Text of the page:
Thinking of Inviting Existing Customers to Reaffirm their Marketing Preferences ahead of the GDPR? Think carefully, read on…
There are many clients who are rightly looking at how they can explicitly confirm that existing customers either want to receive marketing emails, general contact, etc. ahead of the GDPR coming into force. This is a nice idea but fraught with potential hazards if they do not consider their approaches to using existing personal data in line with current expressed wishes.
Remember, under the GDPR there are 6 Lawful Basis for processing (collecting, storing, handling, using, etc.) personal data: 1) Consent; 2) Contractual Obligation; 3) Legal Obligation; 4) Vital Interest; 5) Public Interest; and 6) Legitimate Interest.
A company may have entered into a Contractual Obligation in selling a product or providing a service to a customer however, that doesn’t mean that going forward they could rely on any ‘Legitimate Interest’ in keeping in touch with their customer for marketing purposes or any contact at all. Consent to be contacted would still be required even to receive emails that were not marketing related although this is unlikely to block contact on the grounds of ‘Vital Interest’ say, when a product needs a recall where a risk to life or the person has been identified.
If you have a marketing database where you are currently relying on Consent alone to email or post marketing or other communications, you need to investigate how consent was obtained originally. Under the GDPR consent must be explicitly and freely given, and the ‘opt-in’ must be exactly that. The prospect has had to put a tick in the box to explicitly say ‘Yes’, not been opted-in because the box was already ticked for them. Also, was the privacy notice in force at the time their personal data was collected, enough to satisfy the GDPR? (Remember, under the GDPR the privacy notice for a bought list of personal data is different to that required for personal data collected directly from the Data Subject). If the basis that consent was given is in line with the requirements of the GDPR then you are unlikely to need to reaffirm consent but going forward, prospects should be given the option to opt-out.
Now, what to do about existing customers?
Hopefully, with your customer list, each customer had been given the opportunity to indicate what their contact preferences were i.e., for marketing, for newsletters, etc. and whether they wanted to receive contact at all by email or any other means.
So, you decide to email every customer on your list to invite them to ‘update their preferences’. Your email has no marketing in it, you are simply making them aware of the GDPR and asking them to revisit their contact choices.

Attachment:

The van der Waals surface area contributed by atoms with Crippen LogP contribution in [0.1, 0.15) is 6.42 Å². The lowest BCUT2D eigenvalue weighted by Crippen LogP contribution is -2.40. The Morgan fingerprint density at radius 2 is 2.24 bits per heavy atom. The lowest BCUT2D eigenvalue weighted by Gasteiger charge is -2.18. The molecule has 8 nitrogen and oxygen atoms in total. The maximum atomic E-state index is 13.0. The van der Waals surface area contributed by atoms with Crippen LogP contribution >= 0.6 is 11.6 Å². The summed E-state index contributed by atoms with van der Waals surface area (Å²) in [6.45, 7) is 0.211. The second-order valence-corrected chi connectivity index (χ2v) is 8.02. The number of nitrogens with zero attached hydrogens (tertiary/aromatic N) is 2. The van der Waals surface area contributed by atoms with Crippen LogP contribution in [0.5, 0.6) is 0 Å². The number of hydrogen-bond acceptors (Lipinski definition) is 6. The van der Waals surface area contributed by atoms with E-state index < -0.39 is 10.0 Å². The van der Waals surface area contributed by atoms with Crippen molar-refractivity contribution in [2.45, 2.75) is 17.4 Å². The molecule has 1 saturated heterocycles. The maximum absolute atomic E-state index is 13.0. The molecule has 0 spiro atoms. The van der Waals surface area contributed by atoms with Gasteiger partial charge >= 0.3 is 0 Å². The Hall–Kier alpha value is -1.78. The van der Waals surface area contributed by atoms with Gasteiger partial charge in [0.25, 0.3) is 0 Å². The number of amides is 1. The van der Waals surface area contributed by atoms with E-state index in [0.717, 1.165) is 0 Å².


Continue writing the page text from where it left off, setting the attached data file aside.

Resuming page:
The issue is, if any of your customers had indicated previously that they ‘did not want contact’ from you and, you include them in the invitation to ‘update their preferences’ and your email contains no marketing at all, you would likely breach the law. To quote the ICO’s Head of Enforcement (Information Commissioner’s Office – the UK’s Regulator), “you cannot breach one law to prevent a breach of another”.
In 2017, the ICO found that an airline had deliberately sent some 3.3 million emails to people who had told them they did not want to receive marketing emails from them. The emails, sent in August 2016, with the title ‘Are your details correct?’ advised recipients to amend any out of date information and update any marketing preferences. The email also said that by updating their preferences, people may be entered into a prize draw.
In another case, the ICO found that a motor company had sent 289,790 emails to clarify certain customers’ choices for receiving marketing. The company believed the emails were not classed as marketing but customer service emails to help the company comply with data protection law. The company was unable to provide evidence that the customers had ever given their consent to receive this type of email.
The total of fines across the two companies was £83,000 (These fines were under PECR/DPA, would they be higher under the GDPR? Probably).
Steve Eckersley, ICO Head of Enforcement, said: “Both companies sent emails asking for consent to future marketing. In doing so they broke the law. Sending emails to determine whether people want to receive marketing without the right consent, is still marketing and it is against the law.”“In [the airline’s] case, the company deliberately contacted people who had already opted out of emails from them.”
He warned: “Businesses must understand they can’t break one law to get ready for another.”
It is important that companies take advice when trying to ensure consent is in compliance with the GDPR – don’t get caught out.
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